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Antibiotics for Pregnant Women with Chlamydia

Chlamydia is a bacterial infection that is caused by Chlamydia trachomatis bacteria and can be transmitted through oral, anal and vaginal sexual contact. Men and women can both be affected by Chlamydia, but symptoms of the infection are not always present. In fact, up to 75% of women and 50% of men experience no symptoms of Chlamydia.


However, long-term complications can develop if left untreated. Left untreated, Chlamydia in women can cause pelvic inflammatory disease, which in turn can cause infertility and damage to the reproductive organs. Untreated Chlamydia in men can cause epididymitis, which can lead to sterility. While it is possible to cure Chlamydia through antibiotics, this treatment cannot undo any damage that may have already occurred in your reproductive organs. Therefore, it is important to seek medical attention as soon as you suspect you may have Chlamydia.


Pregnant women with untreated chlamydia infections are at high risk for pregnancy and labor complications, as well as transmitting eye infections and pneumonia to newborn babies.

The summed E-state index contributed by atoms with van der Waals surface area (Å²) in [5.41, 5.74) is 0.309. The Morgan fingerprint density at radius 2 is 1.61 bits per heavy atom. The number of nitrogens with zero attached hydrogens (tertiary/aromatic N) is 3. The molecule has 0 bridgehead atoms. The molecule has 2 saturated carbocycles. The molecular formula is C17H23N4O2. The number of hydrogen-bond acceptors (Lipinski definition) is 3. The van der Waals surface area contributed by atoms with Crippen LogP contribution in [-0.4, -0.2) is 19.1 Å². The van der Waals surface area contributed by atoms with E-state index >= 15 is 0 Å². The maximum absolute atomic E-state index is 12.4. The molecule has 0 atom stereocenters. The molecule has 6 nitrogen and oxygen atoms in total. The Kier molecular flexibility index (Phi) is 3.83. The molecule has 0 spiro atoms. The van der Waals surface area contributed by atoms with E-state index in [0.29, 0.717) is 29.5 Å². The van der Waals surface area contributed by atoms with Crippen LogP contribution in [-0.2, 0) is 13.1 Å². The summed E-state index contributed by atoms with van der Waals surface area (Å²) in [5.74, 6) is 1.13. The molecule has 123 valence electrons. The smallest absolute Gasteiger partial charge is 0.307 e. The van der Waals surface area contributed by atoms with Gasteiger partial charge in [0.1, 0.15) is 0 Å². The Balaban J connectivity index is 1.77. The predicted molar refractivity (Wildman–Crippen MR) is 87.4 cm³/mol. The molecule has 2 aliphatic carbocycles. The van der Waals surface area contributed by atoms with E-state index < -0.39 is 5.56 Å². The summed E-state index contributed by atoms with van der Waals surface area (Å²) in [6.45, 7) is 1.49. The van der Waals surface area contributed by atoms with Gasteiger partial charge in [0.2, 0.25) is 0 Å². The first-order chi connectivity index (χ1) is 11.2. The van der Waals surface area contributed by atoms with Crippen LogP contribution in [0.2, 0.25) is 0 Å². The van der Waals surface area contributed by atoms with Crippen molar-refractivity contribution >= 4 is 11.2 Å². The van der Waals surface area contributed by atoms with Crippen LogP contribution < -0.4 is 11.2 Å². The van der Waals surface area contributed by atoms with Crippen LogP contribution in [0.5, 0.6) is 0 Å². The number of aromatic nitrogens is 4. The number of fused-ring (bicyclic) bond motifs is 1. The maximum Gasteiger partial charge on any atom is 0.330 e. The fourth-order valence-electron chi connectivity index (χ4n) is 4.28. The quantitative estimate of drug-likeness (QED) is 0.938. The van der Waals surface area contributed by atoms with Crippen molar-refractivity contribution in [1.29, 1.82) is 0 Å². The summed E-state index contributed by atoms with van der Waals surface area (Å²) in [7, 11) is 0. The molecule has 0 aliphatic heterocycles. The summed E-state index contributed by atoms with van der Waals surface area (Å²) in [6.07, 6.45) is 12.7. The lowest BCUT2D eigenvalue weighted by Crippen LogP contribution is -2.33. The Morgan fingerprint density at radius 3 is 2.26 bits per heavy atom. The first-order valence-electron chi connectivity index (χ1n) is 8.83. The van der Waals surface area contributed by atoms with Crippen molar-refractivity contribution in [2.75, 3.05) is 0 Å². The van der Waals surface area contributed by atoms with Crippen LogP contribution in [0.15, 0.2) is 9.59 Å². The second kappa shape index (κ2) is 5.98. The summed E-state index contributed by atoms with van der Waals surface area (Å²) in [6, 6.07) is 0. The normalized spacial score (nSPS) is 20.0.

A review found eleven trials, involving 1449 women, on erythromycin, amoxycillin, azithromycin and clindamycin, and the overall trial quality was good. However, all the trials assessed 'microbiological cure' (that is they looked for an eradication of the infection) and none assessed whether the eye or lung problems for the baby were reduced. Also, none of the trials were large enough to assess potential adverse outcomes adequately. The review found amoxycillin was an effective alternative to erythromycin but lack of long-term assessment of outcomes caused concern about its routine use in practice. If erythromycin is used, some women may stop taking it because of adverse effects. Azithromycin and clindamycin are potential alternatives.


Pregnant women with chlamydia are commonly treated with amoxicillin or erythromycin. These are not the only antibiotics prescribed, but they are the most commonly prescribed medications for treatment of chlamydia in pregnant women. Tetracyclines taken in pregnancy are known to be associated with teeth and bone abnormalities in babies, and some women find erythromycin unpleasant to take because of feeling sick and vomiting.


- Take all prescribed medication as directed until gone, even if your symptoms disappear. Notify your doctor if you began to feel worse or develop new symptoms after taking medication. This can be an indication of possible side effects.
- Contact your physician if the symptoms do not disappear within 2 weeks of completing your prescription.

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